Federal watchdog alleges ‘favouritism’ in McKinsey contracts over close ties to Freeland

Under Dominic Barton's leadership, McKinsey secured $117 million in federal contracts since April 2011, and now his relationship with Finance Minister Chrystia Freeland is being scrutinized by conservative MP Stephanie Kusie.

Federal watchdog alleges ‘favouritism’ in McKinsey contracts over close ties to Freeland
The Canadian Press / Sean Kilpatrick
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Another federal contractor is in hot water over allegations of favouritism by Canada’s procurement watchdog. 

McKinsey & Company, a consulting firm which receives dozens of federal contracts, faces intense scrutiny from a Commons committee over Finance Minister Chrystia Freeland’s close ties with a former executive.

Dominic Barton, McKinsey’s former managing director, testified last year he had dined at Freeland’s Toronto home. "She actually convened for dinner at her house," said Barton.

"Would you consider yourself a friend of Chrystia Freeland?" asked Conservative MP Stephanie Kusie. "I knew Chrystia Freeland," replied Barton. "I knew her from before."

The Commons government operations committee ordered an investigation after uncovering "a strong perception of favouritism" in McKinsey contracts, reported Blacklock’s Reporter.

Ombudsman Alexander Jeglic reviewed the contracts, which stem from April 2011 to March 2023. Their collective worth is $117 million. 

"The value of contracts awarded to McKinsey started to increase in 2018 with significant increases observed in 2019 through 2022," reads the April 15 report Procurement Practice Review Of Contracts Awarded To McKinsey & Company.

Jeglic wrote that most of McKinsey’s contracts were sole-sourced and awarded under pre-established terms and costs through a standing offer.

He also voiced concerns about how McKinsey has been awarded some competitive contracts. Procurement Practice claims McKinsey's standing offer “may have been improperly established on a non-competitive basis.” 

Public Services and Procurement Canada (PSPC) never explained its decision not to entertain a competitive process.

Courtesy of two contracts issued by the Canada Border Services Agency (CBSA) and Department of Industry, "it was discovered McKinsey would have been ineligible to bid." The firm received a second re-evaluation that disqualified the initial "1st ranked bidder."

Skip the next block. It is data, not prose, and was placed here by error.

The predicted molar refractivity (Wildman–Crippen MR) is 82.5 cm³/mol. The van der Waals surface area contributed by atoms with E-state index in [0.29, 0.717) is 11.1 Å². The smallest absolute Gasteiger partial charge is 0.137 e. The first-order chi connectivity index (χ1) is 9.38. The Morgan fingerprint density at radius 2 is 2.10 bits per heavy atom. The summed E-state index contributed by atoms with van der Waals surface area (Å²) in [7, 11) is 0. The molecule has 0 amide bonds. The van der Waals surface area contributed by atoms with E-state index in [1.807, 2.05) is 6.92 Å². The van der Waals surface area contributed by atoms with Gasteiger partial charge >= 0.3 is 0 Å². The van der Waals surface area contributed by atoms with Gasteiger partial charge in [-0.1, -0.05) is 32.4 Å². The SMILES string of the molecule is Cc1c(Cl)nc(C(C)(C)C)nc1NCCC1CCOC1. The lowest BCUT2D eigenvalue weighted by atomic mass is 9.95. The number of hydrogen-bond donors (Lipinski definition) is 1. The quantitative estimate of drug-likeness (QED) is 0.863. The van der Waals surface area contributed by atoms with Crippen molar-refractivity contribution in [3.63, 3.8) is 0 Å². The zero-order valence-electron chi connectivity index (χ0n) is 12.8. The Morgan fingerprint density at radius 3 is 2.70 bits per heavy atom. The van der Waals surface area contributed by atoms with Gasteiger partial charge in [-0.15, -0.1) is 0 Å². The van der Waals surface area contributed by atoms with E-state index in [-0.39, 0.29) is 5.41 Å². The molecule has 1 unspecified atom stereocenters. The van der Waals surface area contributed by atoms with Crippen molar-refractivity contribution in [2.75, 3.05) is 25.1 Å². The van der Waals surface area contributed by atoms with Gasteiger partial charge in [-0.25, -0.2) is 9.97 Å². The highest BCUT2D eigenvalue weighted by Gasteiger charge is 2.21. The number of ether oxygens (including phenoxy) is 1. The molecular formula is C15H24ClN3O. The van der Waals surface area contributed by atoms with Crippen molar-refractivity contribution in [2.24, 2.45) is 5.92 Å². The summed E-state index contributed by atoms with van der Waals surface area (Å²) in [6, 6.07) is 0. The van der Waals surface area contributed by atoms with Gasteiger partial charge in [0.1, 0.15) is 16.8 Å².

"The procurement Ombudsman found the government actually bent the rules to favour McKinsey," MP Kusie earlier told the committee. "Once again we see this Liberal government favouring its friends and insiders," she said.

Other Opposition MPs also expressed unease with the Liberal cabinet’s friendly ties to federal contractors, reported Blacklock’s Reporter

"There is much here that arouses suspicion," testified Bloc Québécois MP René Villemure last year. "Like it or not, even in good faith there are reasons for mistrust, yet the government’s actions should inspire confidence. In this case, this much doubt adds up to mistrust," he said.

The Ombudsman considered the lack of documents a "significant" irregularity that the federal government could not adequately defend. They were void of proper PSPC oversight and any description of "requirement-specific work to be carried out by McKinsey."

"Given circumstances combined with the absence of any documentation on file to otherwise support the legitimacy of this decision," she said, "the efforts on the part of the Agency and department to ensure McKinsey could participate create a strong perception of favouritism."

The Ombudsman identified similar issues in numerous procurement practice reviews conducted over the past few years, involving more than a dozen departments and agencies, according to Procurement Practice.

"Without documentation to support contract award decisions, departments cannot demonstrate that the contracting process was compliant with applicable legislation and policy," wrote the Ombudsman.

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